Mint: besides tasting good, and giving you fresh breath, mint has many benefits for gut health! Mint is high in nutrients and can manage some bothersome symptoms of the digestive system. More and more, science is showing the connection between our gut and our mind, so having a healthy gut may actually help mental health symptoms as well. Read on for the many benefits of mint to digestive and gut health!

Aiding digestion 

Mint can aid with digestion. Whether you take a supplement, eat a mint chocolate treat, or boil a handful of leaves for mint tea, mint can help. Mint also helps combat indigestion as well as inflammation in the gut. In fact, mint activates digestion even before hitting your mouth! The smell of mint activates the salivary glands, which are the first step of the digestion process.

Quells nausea

As many a pregnant woman can attest, mint can help ease nausea. Whether you’re feeling queasy due to morning sickness, medication, a stomach bug, or other issues, mint can help. Again, a supplement will work fine as will fresh or dried mint leaves which can be eaten alone or made into tea.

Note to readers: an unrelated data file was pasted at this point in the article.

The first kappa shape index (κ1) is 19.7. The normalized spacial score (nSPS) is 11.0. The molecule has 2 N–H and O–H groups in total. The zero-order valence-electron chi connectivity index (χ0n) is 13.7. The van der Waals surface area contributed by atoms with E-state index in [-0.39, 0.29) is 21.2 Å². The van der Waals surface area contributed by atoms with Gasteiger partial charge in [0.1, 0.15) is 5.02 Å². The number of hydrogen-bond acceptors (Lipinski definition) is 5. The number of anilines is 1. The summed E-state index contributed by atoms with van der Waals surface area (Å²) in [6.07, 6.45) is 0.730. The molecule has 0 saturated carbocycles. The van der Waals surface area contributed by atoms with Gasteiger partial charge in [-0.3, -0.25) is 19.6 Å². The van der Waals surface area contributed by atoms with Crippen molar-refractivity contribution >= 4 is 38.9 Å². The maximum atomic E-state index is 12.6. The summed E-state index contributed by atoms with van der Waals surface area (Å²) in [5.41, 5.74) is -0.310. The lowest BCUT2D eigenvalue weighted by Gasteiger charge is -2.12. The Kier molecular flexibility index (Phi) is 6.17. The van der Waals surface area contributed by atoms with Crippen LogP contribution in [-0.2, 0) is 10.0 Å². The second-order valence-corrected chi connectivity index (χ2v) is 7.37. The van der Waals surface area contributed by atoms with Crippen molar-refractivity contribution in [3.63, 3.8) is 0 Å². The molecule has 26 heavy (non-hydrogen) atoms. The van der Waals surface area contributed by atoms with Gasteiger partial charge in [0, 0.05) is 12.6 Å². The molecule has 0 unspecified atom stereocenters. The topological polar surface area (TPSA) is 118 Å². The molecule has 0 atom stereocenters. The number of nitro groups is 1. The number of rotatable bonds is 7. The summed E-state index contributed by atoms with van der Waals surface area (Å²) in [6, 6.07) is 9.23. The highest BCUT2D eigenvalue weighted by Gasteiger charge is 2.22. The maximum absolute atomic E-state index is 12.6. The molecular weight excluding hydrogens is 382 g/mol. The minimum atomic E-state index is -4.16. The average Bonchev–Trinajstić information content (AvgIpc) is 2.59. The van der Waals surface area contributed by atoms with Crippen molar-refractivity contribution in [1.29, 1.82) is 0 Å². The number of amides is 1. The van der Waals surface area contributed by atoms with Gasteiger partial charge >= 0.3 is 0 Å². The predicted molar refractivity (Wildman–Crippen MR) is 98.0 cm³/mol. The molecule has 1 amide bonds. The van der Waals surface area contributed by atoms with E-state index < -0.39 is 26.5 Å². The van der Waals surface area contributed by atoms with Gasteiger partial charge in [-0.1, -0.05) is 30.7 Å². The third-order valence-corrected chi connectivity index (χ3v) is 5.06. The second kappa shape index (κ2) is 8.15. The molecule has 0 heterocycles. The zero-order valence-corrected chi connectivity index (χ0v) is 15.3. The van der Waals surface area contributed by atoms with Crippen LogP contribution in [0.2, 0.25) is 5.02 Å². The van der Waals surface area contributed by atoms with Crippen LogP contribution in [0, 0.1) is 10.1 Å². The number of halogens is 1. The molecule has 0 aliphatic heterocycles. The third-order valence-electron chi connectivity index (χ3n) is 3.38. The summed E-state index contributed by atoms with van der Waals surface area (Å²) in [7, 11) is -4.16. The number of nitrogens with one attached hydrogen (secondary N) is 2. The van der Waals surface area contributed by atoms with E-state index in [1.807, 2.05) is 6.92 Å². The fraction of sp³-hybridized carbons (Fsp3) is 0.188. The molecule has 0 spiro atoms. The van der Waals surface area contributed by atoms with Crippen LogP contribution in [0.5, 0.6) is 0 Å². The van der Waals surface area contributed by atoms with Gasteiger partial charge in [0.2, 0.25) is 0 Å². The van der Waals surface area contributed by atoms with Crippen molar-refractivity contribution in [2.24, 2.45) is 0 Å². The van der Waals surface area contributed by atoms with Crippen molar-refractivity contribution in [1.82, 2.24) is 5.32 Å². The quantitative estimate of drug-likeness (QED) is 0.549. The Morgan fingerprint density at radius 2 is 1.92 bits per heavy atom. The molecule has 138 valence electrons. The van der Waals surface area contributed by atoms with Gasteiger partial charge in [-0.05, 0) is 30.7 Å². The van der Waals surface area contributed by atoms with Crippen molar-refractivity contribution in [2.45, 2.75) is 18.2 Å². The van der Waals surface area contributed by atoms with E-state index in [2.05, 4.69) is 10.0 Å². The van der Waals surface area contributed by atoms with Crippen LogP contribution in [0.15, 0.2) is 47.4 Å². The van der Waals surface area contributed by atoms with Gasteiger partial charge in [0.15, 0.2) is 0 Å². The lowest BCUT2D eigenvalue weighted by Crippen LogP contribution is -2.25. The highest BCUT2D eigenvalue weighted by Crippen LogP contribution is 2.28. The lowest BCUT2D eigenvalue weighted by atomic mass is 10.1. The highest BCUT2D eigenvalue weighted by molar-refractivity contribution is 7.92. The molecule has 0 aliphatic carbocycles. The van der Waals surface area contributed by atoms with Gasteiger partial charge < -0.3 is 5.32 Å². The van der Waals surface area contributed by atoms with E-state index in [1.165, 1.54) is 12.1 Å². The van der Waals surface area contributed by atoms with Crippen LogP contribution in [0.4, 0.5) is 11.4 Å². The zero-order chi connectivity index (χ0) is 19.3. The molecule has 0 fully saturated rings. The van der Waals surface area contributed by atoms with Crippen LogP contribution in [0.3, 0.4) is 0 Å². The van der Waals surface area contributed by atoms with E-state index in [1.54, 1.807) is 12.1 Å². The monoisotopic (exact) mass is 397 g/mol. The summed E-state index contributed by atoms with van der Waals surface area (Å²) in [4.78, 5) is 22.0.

Helps alleviate symptoms of Irritable Bowel Syndrome (IBS)

Have IBS, or symptoms associated with it like gas, constipation, bloating, and/or indigestion? Studies have shown that mint can help with these symptoms, as well as pain associated with these symptoms. Scientists are still not exactly certain how this works, but the theory is that menthol is the “active ingredient” that helps. It’s thought that it helps by dulling pain receptors, thus relieving pain, and also by acting as a muscle relaxer in the gut. Some studies even suggest it’s better at relieving IBS symptoms than fiber!

So if it’s not in there already, add mint to your diet today! Mint is incredibly easy to grow and can be very prolific, if you’re so inclined. You can also get it in supplement form for more concentrated help as well, or simply indulge in snacks with plenty of mint for good gut health!

Remember that any new or persistent symptoms can be a sign of an underlying health condition and should be discussed with your doctor or medical health professional.